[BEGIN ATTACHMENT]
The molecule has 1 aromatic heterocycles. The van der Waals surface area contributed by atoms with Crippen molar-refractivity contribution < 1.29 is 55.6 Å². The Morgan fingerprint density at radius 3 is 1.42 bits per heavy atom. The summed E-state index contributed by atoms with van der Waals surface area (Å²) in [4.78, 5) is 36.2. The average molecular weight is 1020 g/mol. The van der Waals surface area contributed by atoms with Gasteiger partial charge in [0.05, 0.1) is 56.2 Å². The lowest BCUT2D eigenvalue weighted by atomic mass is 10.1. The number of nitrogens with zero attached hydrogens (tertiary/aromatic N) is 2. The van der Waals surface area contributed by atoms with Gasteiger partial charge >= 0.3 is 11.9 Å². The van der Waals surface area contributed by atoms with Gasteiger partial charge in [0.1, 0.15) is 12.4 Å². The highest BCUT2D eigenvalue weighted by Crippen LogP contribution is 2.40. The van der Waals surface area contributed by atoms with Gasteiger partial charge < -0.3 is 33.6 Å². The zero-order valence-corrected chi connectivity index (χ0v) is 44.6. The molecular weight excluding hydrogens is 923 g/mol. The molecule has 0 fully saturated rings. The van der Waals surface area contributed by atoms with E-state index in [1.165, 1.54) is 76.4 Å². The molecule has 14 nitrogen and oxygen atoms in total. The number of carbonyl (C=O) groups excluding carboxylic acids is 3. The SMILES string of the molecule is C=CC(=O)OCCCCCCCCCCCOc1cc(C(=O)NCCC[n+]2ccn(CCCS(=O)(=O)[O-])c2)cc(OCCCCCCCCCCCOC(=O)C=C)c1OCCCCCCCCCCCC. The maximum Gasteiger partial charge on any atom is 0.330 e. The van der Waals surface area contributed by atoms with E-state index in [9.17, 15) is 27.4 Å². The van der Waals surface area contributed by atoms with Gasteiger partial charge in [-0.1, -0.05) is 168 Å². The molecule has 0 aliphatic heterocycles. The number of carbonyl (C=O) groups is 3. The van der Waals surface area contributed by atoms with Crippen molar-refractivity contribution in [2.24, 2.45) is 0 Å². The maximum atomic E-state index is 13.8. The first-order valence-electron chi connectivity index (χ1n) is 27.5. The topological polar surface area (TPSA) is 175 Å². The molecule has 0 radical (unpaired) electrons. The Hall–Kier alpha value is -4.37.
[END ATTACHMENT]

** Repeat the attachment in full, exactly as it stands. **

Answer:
The molecule has 1 aromatic heterocycles. The van der Waals surface area contributed by atoms with Crippen molar-refractivity contribution < 1.29 is 55.6 Å². The Morgan fingerprint density at radius 3 is 1.42 bits per heavy atom. The summed E-state index contributed by atoms with van der Waals surface area (Å²) in [4.78, 5) is 36.2. The average molecular weight is 1020 g/mol. The van der Waals surface area contributed by atoms with Gasteiger partial charge in [0.05, 0.1) is 56.2 Å². The lowest BCUT2D eigenvalue weighted by atomic mass is 10.1. The number of nitrogens with zero attached hydrogens (tertiary/aromatic N) is 2. The van der Waals surface area contributed by atoms with Gasteiger partial charge >= 0.3 is 11.9 Å². The van der Waals surface area contributed by atoms with Gasteiger partial charge in [0.1, 0.15) is 12.4 Å². The highest BCUT2D eigenvalue weighted by Crippen LogP contribution is 2.40. The van der Waals surface area contributed by atoms with Gasteiger partial charge < -0.3 is 33.6 Å². The zero-order valence-corrected chi connectivity index (χ0v) is 44.6. The molecular weight excluding hydrogens is 923 g/mol. The molecule has 0 fully saturated rings. The van der Waals surface area contributed by atoms with E-state index in [1.165, 1.54) is 76.4 Å². The molecule has 14 nitrogen and oxygen atoms in total. The number of carbonyl (C=O) groups excluding carboxylic acids is 3. The SMILES string of the molecule is C=CC(=O)OCCCCCCCCCCCOc1cc(C(=O)NCCC[n+]2ccn(CCCS(=O)(=O)[O-])c2)cc(OCCCCCCCCCCCOC(=O)C=C)c1OCCCCCCCCCCCC. The maximum Gasteiger partial charge on any atom is 0.330 e. The van der Waals surface area contributed by atoms with E-state index in [9.17, 15) is 27.4 Å². The van der Waals surface area contributed by atoms with Gasteiger partial charge in [-0.1, -0.05) is 168 Å². The molecule has 0 aliphatic heterocycles. The number of carbonyl (C=O) groups is 3. The van der Waals surface area contributed by atoms with Crippen molar-refractivity contribution in [2.24, 2.45) is 0 Å². The maximum atomic E-state index is 13.8. The first-order valence-electron chi connectivity index (χ1n) is 27.5. The topological polar surface area (TPSA) is 175 Å². The molecule has 0 radical (unpaired) electrons. The Hall–Kier alpha value is -4.37.